“People so often confuse what we’re doing here with unregulated, gym locker room steroid use. My job is to get people to the optimal testosterone level for their age, not to double that level, triple that level, or more.
Most men report a very mild increase in daily energy. Many patients report having a clearer head and positive mood, being able to sleep straight through the night for the first time in years, and of course, there are increases in sexual desire and ability, as well as strength gains, faster muscle recovery, and sometimes muscle growth in our athletic clients.
The greatest benefit we see is simply that our clients report that they feel better. They don’t need four cups of coffee to make it through a workday, and because of this their mood and general outlook is greatly increased.”
Sounds like all positive doesn’t it? But what happens if you stop taking your TRT? Isn’t your pituitary gland going to stay dormant after not having to produce its own hormones?
“Along with testosterone, we give our patients human chorionic gonadotropin (HCG). It is used for male infertility by urologists as well and mimics the actions of luteinizing hormone and follicle-stimulating hormone, both of which are hormones secreted by the pituitary gland to maintain testicular function. This keeps their own bodies producing testosterone as well. This way if they come off of TRT there’s not a complete shutdown of their endocrine system. This is why it is vital that TRT patients undergo their treatment under the care of trained professionals and not by themselves.
That being said, our patients do have to realize that not only will their bodies be producing less testosterone than they’ve been living with while on TRT, but also realize if they started treatment at age 31 and are now 35, they’re going to wind up with lower levels than when they first walked in the door. Most of our patients stay on TRT indefinitely but some do decide to cycle themselves off periodically – both are perfectly safe and truly are a matter of patient preference.”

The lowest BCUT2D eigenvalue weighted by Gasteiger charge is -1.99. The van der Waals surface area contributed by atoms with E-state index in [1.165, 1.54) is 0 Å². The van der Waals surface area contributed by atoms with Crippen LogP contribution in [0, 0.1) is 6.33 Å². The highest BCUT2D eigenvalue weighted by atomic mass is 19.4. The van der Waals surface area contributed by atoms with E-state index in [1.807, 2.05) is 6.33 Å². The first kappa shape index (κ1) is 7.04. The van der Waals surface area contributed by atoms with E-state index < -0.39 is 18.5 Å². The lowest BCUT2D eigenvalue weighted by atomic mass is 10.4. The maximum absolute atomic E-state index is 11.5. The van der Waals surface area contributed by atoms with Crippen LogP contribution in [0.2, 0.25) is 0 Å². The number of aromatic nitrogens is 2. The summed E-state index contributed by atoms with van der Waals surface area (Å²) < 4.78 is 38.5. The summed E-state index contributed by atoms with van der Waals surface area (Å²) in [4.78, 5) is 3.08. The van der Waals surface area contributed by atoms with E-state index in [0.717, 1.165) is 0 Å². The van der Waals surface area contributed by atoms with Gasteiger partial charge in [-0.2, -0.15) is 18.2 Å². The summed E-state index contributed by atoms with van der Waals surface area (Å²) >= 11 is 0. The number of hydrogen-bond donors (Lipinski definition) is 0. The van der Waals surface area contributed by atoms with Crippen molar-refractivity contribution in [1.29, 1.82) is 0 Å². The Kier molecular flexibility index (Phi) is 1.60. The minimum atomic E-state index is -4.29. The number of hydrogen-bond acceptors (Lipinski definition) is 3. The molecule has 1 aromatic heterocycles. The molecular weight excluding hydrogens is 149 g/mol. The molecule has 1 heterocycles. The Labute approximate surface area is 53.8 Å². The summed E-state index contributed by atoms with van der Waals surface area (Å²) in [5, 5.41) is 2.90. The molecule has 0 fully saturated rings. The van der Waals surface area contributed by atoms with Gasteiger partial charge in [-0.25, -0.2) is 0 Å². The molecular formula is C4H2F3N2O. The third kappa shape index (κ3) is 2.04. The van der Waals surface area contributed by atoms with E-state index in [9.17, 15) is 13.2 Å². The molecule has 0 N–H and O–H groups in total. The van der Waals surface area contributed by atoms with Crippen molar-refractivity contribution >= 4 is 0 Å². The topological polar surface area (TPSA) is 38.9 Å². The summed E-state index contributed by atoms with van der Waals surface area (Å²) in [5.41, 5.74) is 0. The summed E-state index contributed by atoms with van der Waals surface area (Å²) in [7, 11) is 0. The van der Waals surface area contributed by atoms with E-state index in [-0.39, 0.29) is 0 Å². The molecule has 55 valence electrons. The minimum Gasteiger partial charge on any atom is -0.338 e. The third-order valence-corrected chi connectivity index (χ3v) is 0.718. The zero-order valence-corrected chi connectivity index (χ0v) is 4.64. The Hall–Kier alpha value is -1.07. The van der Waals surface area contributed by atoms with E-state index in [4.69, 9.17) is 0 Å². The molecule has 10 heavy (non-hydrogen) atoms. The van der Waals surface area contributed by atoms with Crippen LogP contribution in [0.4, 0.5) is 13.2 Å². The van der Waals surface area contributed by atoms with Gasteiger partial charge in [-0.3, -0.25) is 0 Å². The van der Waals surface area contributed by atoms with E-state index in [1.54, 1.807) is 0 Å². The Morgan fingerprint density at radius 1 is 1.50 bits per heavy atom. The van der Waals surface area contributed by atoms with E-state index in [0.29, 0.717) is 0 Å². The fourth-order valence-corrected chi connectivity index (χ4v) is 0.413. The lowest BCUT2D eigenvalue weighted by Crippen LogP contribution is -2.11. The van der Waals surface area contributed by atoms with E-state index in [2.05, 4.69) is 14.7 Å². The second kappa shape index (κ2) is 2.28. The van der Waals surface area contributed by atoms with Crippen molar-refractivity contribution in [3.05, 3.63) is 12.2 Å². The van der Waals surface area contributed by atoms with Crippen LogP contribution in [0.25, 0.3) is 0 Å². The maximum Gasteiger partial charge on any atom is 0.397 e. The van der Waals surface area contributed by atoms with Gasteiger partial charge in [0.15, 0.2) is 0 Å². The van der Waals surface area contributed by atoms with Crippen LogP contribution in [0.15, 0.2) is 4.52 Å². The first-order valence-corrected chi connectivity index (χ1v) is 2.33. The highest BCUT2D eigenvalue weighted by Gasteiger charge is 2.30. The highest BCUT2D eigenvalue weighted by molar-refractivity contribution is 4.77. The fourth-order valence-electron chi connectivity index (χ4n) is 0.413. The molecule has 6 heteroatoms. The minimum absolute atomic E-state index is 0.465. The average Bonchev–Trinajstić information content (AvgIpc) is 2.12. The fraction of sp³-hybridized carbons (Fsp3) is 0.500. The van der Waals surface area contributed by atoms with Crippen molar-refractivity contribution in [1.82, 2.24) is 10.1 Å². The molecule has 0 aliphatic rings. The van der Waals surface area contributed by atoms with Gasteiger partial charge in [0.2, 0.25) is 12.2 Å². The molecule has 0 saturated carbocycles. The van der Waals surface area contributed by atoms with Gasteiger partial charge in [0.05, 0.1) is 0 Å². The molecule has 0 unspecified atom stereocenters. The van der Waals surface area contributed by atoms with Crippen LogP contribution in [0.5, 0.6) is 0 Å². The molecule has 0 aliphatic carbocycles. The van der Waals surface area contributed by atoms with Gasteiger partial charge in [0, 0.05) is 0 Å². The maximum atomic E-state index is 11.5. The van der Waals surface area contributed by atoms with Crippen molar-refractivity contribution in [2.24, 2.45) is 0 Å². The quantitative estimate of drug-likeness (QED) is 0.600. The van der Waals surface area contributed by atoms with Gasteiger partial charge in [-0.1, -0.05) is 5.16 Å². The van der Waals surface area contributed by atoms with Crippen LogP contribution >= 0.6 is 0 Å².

Common side effects of being on TRT can range from mild acne and an increase in body hair to an increase in male pattern baldness – but only if the individual is predisposed to the symptoms to begin with. Men that were already going to go bald without TRT (in addition to being extremely handsome) will simply find themselves in this state earlier on in their follicle career. Common side effects of coming off of TRT include a decrease in energy and sexual desire, and possibly a return of the patient’s initial symptoms.
Why are businesses such as Jason’s flourishing? And why are American men finding themselves with lower levels of testosterone to begin with?
Environmental factors such as fluoride and a litany of female hormones passed from birth control pills to urine to our public water supply, as well as a decrease in vitamins and minerals in our fruits and vegetables from conventional farming methods, coupled with an abundance of chemicals and hormones in our meats and fish, all have led to a decrease in testosterone levels in men. No matter the factor or combination of factors, something is lowering male testosterone levels.
To T or not to T is still a very personal question, and one that should be considered with input from a physician that has no financial stake in your final decision, as well as some personal introspection on the possible benefits and hazards of long term endocrine manipulation. As a competitive athlete the moral dilemma is more complex, but for most of us who are just trying to get through our day in the best way that we can, opening up an honest conversation is step one.
In a follow up article, I’ll be sharing with you some natural ways to boost your testosterone.
Photos courtesy of Shutterstock.
Albuterol photo by ParentingPatch (Own work) [CC-BY-SA-3.0], via Wikimedia Commons